Africa

Back on the Road

It was the end of a long day. I’d spent several hours bouncing around in the back of a van as we drove through rural Côte d’Ivoire. We’d spent the day in meetings with community leaders in preparation for a “day of solidarity” to take place that weekend celebrating the achievements of that community in mediating land conflict. After our last meeting my co-workers and I went out to get dinner. As usual, I was the only woman in the group, and one of only a few women in the bar. I considered begging off with (real) claims of fatigue, but I also hadn’t eaten since that morning, and braised fish and a beer sounded too good to pass up.

Several hours later, my fish still hadn’t arrived, and I was feeling the effects of two beers on an empty stomach. When the fish arrived I was decidedly underwhelmed by its size. I tried to make up for what I was missing in protein in extra handfuls of rice, but that turns out to not be so substantive. I was hungry and cranky, and I figured it was time to go. I got up to leave and my co-workers gave me the usual, “You crazy American woman, like hell we’re letting you take a taxi home alone,” look.

One of their cell phones rang. It was a friend of our NGO inviting us to continue the party across town. “I’m really tired,” I insisted, and they dropped me off at our hotel. By all accounts, it was a dump: paper thin walls, mysterious stains on the walls, sheets that smelled like they hadn’t been washed since it opened. We were only there because Save the Children was having a conference in this ordinarily sleepy town and all the better hotels were taken up.

Right as I’d entered the lobby, the power went out. I waited for a minute hoping for the reassuring hum of a generator, but no luck. I took a step, tripped, cursed, and felt my way to my room. I used my cell phone as a flashlight, shining it like Nancy Drew in my closets and under my bed, just in case. Then I sprayed myself with Off, pulled my hoody over my head, and tried to convince myself I was imagining the feeling of bugs crawling. I kept thinking I heard sounds on the poorly-locked balcony off my room.

It occurred to me that everyone I knew in this country was off drinking at an unknown location. I couldn’t escape it: I was scared. So I called my mom. For once, the connection was good. “Hey,” I said, trying to make my voice sound casual. “You’ll never believe where I am…” I talked with her until I couldn’t justify the charges anymore and tried to fall asleep again. In the morning, I stumbled down into the hotel lobby to meet up with the rest of the team. I sat down on a couch to wait.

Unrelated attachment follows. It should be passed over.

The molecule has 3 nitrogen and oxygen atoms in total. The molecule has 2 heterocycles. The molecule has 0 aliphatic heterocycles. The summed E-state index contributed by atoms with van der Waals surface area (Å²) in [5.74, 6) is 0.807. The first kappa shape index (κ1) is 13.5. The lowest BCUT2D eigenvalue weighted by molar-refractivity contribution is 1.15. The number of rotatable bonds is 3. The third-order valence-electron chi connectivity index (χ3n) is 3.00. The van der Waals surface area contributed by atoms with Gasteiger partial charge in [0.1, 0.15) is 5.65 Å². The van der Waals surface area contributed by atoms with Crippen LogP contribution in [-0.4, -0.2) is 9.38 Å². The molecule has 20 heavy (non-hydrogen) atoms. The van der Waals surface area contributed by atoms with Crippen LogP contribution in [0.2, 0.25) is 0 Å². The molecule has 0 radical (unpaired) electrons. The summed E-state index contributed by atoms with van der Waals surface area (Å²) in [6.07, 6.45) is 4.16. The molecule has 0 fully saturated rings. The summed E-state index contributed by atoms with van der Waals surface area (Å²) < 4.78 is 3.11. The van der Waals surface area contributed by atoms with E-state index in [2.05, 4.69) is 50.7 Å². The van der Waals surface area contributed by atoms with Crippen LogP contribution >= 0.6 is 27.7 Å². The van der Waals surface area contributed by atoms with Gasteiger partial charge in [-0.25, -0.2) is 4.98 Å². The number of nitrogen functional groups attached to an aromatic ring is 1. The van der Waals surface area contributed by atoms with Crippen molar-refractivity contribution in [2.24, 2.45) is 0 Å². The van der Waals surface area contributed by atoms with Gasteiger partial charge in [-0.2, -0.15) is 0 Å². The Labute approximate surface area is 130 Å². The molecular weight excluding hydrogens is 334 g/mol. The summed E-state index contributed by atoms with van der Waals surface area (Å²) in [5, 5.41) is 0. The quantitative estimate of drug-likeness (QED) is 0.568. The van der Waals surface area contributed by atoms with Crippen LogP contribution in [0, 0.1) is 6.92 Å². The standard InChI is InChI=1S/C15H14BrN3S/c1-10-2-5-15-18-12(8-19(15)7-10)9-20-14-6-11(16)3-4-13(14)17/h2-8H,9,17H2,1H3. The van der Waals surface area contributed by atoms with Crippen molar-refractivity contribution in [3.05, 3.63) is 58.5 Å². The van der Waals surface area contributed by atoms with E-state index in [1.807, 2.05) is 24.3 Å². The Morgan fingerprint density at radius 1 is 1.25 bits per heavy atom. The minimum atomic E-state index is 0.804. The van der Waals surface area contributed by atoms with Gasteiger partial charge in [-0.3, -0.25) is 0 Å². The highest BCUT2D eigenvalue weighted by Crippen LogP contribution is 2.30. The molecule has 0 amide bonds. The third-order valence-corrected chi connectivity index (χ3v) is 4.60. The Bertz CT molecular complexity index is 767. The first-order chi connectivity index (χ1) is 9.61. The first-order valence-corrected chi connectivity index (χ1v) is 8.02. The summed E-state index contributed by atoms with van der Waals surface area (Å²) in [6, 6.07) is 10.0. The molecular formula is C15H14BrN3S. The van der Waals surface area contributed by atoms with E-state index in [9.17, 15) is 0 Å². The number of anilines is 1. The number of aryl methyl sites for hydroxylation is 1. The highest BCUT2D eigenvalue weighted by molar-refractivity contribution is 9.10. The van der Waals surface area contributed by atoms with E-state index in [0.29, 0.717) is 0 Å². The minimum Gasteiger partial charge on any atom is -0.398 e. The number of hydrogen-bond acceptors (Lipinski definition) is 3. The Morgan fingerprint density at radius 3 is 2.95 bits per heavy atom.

“Excuse me,” said a soldier who had been smoking in a corner when I came in. Thinking he was trying to hit on me, I rolled my eyes and looked down. Then he picked up his AK-47 I somehow hadn’t noticed lying down on the floor next to me. Later that day, as we were setting up for the day of solidarity three truck loads of UN peacekeeping forces rolled up. This turned out to be entirely unnecessary, and they spent the afternoon watching interactive theater.

This little anecdote is pretty typical of my experiences this summer. Making the decision to go to Cote d’Ivoire alone was stretching my comfort zone. Then the organization told me I’d be stationed in a rural town instead of embassy-accessible Abidjan. Then they told me I’d be travelling a bunch – to the Liberian border, into territory still under rebel control.

I’d like to say I smiled at each piece of news and relished the thought of a fresh challenge. But that would be a lie. I’ve been scared a bunch this trip. I’ve stayed up late reading travel advisory warnings and worrying about every worst case scenario. Then I talked with a former (male) intern via Skype about my concerns and he laid it out for me: if I’m going to do this job, I can either drive myself crazy reading third hand sources online or I can trust the people I’m with.

Although it hasn’t been easy, I’ve made the decision to trust my co-workers. And so far, so good. I’m starting to realize that my prior conceptions of what is safe and what is not safe are just fundamentally not suited for my current environment. For example: guns are so understated here, security personnel carry them openly. There are probably more of them around me when I’m in major cities in the U.S. I’ve definitely heard more gun shots at home than I have here. Another thing I hadn’t anticipated was that my blatant not-from-around-here-ness would attract so much positive attention. This is the third post-conflict zone I’ve travelled through, and I’m becoming convinced that these are some of the most foreinger-friendly places to visit. It’s like people are so aware of the bad rep others have of their homes they’re anxious to go out of their way to make you feel at home. Whenever we drive by a UN encampment, I find myself wondering if the yards of barbed wire and heavily armed guards are necessary. I know that there was a horrible conflict here, I know there continues to be conflict here, but on a gut level, I find it impossible to reconcile with my experiences. My heart (or whatever) just can’t comprehend it.

sgardiner
Sarah Gardiner is an MA candidate at Johns Hopkins School of Advanced International Studies in Bologna, Italy. She graduated from Georgetown University last May where she studied Culture and Politics. Previous international adventures include a semester in Yaounde, Cameroon and a summer interning in Cote d'Ivoire. Things she gets nerdy about includes cross-cultural communication, media for social justice, international hip hop, feminism, and coffee.

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